Directors of the New York Convention Center Development Corporation, the state entity that controls the exhibition hall, approved the partnership as the design-builder for the project, which officials expect will cost $1.55 billion.
The partnership, which tapped Atlanta-based architecture firm tvsdesign for the job, was in the running against a consortium made up of Skanska USA, HOK and STV, according to a presentation before today’s vote. (Gilbane Building Company had earlier made the shortlist for eligible developers, but was not in the final round.)
A Lendlease spokesman declined to comment, and a Turner representative confirmed the venture, but did not immediately provide an official comment.
“Skanska was honored to participate in this highly competitive process,” Richard Kennedy, the president and chief executive officer of Skanska USA Building, the construction division of Skanksa USA, said in a statement via a spokesman. “We commend the State of New York for its continued commitment to the improvement of our public infrastructure, which is essential for maintaining New York’s commercial dominance and for expanding employment.”
The eventual winner ranked above the Skanska-led group on its ability to meet the technical requirements such as scheduling and design, according to Sarah Saint-Amand, the president of the convention center committee. Its bid also came in at $26 million less than the one put forth by Skanska, she added.
Basic construction of the new facility, which will be attached to the north end of the Javits Center at West 38th Street and 11th Avenue, is expected to cost $1.2 billion. The remaining $350 million covers the additional costs that include new furniture and insurance for the project.
The development group can get a maximum $12 million bonus (earmarked in the $1.55 billion sum) if the project is done ahead of its 46-month schedule, according to the presentation.
New York state, which owns the Javits Center, has earmarked $1 billion to pay for the bulk of the project. Government bonds issued in 2015 and 2016 will cover the other $550 million, the presentation indicates.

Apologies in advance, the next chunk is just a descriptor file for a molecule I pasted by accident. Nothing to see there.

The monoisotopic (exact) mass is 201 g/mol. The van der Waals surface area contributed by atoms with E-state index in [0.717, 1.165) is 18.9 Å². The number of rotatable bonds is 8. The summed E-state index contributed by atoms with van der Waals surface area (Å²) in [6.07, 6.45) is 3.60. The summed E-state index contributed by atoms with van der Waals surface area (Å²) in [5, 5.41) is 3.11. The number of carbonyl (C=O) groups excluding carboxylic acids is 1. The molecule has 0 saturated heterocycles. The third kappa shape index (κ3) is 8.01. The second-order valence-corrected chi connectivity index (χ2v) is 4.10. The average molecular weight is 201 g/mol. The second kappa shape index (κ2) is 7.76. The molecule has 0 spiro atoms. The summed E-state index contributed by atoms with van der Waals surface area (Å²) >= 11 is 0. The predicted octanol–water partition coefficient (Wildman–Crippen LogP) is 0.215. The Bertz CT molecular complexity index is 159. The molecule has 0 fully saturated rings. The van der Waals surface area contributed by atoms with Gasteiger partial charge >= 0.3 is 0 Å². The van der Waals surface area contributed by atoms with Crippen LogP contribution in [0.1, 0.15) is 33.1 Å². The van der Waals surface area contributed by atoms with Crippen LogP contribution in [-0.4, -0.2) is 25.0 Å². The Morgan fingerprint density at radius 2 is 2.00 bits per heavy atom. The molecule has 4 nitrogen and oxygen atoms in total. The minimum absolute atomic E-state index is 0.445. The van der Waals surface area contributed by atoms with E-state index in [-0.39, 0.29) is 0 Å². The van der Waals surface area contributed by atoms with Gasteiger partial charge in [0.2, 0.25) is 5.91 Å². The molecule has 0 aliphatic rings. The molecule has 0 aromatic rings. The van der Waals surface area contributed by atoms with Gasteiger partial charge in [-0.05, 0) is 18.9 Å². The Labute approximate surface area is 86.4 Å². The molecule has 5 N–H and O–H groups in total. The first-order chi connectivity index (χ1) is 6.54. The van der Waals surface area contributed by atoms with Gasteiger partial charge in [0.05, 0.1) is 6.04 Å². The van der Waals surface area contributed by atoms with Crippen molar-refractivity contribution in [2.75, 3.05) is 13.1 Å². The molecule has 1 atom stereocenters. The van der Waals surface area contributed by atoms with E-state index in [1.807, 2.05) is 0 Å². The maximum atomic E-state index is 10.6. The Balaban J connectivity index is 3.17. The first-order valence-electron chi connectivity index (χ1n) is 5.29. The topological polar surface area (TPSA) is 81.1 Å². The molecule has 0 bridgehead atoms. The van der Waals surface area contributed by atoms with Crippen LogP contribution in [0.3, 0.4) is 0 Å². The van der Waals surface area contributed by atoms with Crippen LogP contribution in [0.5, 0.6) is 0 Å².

The new addition to the Javits Center features 90,000 square feet of new exhibition space, 45,000 square feet of meeting space and 55,000 square feet of ballroom space. A new green roof terrace that can hold 1,500 people will also be added.
Officials involved in the bidding process told committee directors that the eventual winning design jived with that of the 31-year-old existing glass and steel facility.
The neighborhood around the Javits Center has seen an influx of new development since the facility first opened in 1986. It sits along 11th Avenue between West 34th and West 38th Streets, within blocks of Hudson Yards (under development by Related Companies and Oxford Properties Group) and Manhattan West (Brookfield Property Partners’ multi-building development).
The Javits Center underwent a $460 million renovation between 2009 and 2014 that fixed its leaky roof and addressed the number of birds that flew into the building—often leading to fatalities. Before Gov. Andrew Cuomo announced the expansion of the Javits Center in January 2016, state officials explored constructing a new, larger facility somewhere in Queens.
“For the past 30 years, the Javits Center has fueled the Empire State’s economic engines, and thanks to Governor Cuomo’s vision, we will unlock this New York icon’s true potential and host the most dynamic events anywhere in the world,” Alan Steel, the president and CEO of the New York Convention Center Operating Corporation, said in a press release announcing the selection. “With a recent renovation and a rapidly changing West Side neighborhood, there has never been better time to visit the Javits Center, and this new project will showcase our spaces to new audiences for generations to come.”